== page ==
Vermont greenhouse vegetable growers use clean burning biomass furnaces, avoiding 2.14 million pounds of carbon.
The use of heated greenhouses is on the rise in Vermont as growers respond to increased demand for local food throughout the year. However, using nonrenewable fossil fuels to meet this demand is expensive and contributes to greenhouse gas emissions.
Vermont greenhouse growers produce $24.5 million in crops using 2.6 million square feet of growing area at an estimated annual heating cost of $1.8 million. Many growers are interested in fossil fuel alternatives to improve their profitability and reduce their environmental impact.
Over seven years, Vermont Extension helped 25 greenhouse growers receive cost-share funds for biomass heating systems. The total cost of installing the systems was $312,766; the average cost per system was $12,511; and the average cost-share (sponsor funding) was 44% of the total cost.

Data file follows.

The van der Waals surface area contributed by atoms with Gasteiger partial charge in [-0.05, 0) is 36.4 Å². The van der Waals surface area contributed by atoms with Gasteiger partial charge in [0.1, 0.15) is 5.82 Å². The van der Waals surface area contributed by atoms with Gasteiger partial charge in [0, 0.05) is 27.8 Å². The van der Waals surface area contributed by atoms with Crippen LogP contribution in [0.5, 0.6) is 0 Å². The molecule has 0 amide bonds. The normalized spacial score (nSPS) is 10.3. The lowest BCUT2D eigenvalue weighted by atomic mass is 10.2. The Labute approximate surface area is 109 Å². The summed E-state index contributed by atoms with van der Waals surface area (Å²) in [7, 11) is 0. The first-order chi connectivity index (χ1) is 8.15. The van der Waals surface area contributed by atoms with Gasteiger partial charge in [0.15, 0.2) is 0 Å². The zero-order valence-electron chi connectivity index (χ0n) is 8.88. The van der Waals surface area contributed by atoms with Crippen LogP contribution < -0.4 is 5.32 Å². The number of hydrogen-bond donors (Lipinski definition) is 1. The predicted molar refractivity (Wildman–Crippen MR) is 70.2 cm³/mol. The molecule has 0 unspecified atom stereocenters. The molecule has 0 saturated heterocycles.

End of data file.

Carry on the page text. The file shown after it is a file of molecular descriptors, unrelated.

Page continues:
During those seven years, the heating systems operated for the equivalent of 96 growing seasons at an average of 3.8 growing seasons per system. Growers saw an average net fuel savings of $2,696 per system per year, and an average payback of 4.8 years. A total of 15.3 trillion BTU of biomass energy was provided to the greenhouses, equivalent to 167,000 gallons of propane. It is estimated that 2.14 million pounds of carbon dioxide emissions were avoided by use of biomass heating. That’s roughly equal to annual emissions from 204 cars, or 2.3 million miles of car travel.
With fuel savings and reduced pollution, clean burning biomass heating for greenhouse vegetable production is an alternative energy worth consideration.